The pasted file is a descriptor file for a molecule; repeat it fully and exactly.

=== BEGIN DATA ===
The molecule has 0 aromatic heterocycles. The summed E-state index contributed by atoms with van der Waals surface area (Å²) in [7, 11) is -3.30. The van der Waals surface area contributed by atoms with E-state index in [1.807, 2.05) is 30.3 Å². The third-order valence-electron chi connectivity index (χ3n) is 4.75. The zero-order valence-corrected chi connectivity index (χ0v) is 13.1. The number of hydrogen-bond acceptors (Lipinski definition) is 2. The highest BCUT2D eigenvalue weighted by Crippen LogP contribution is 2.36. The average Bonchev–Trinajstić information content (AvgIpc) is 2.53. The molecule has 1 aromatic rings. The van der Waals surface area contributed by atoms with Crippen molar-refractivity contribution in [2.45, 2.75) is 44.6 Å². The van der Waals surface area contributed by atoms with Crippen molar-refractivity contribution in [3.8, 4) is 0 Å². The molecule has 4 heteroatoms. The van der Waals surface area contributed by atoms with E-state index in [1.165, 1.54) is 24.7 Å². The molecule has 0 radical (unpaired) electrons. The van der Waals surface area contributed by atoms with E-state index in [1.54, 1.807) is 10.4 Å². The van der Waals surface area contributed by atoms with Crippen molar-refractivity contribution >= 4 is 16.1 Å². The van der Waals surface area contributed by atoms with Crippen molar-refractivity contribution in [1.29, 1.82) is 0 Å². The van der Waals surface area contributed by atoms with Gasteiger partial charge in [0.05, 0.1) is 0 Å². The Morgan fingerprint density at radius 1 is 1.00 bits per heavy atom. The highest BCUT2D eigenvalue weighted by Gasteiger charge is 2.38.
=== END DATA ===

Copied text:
The molecule has 0 aromatic heterocycles. The summed E-state index contributed by atoms with van der Waals surface area (Å²) in [7, 11) is -3.30. The van der Waals surface area contributed by atoms with E-state index in [1.807, 2.05) is 30.3 Å². The third-order valence-electron chi connectivity index (χ3n) is 4.75. The zero-order valence-corrected chi connectivity index (χ0v) is 13.1. The number of hydrogen-bond acceptors (Lipinski definition) is 2. The highest BCUT2D eigenvalue weighted by Crippen LogP contribution is 2.36. The average Bonchev–Trinajstić information content (AvgIpc) is 2.53. The molecule has 1 aromatic rings. The van der Waals surface area contributed by atoms with Crippen molar-refractivity contribution in [2.45, 2.75) is 44.6 Å². The van der Waals surface area contributed by atoms with Crippen molar-refractivity contribution in [3.8, 4) is 0 Å². The molecule has 4 heteroatoms. The van der Waals surface area contributed by atoms with E-state index in [1.165, 1.54) is 24.7 Å². The molecule has 0 radical (unpaired) electrons. The van der Waals surface area contributed by atoms with E-state index in [1.54, 1.807) is 10.4 Å². The van der Waals surface area contributed by atoms with Crippen molar-refractivity contribution >= 4 is 16.1 Å². The van der Waals surface area contributed by atoms with Crippen molar-refractivity contribution in [1.29, 1.82) is 0 Å². The van der Waals surface area contributed by atoms with Gasteiger partial charge in [0.05, 0.1) is 0 Å². The Morgan fingerprint density at radius 1 is 1.00 bits per heavy atom. The highest BCUT2D eigenvalue weighted by Gasteiger charge is 2.38.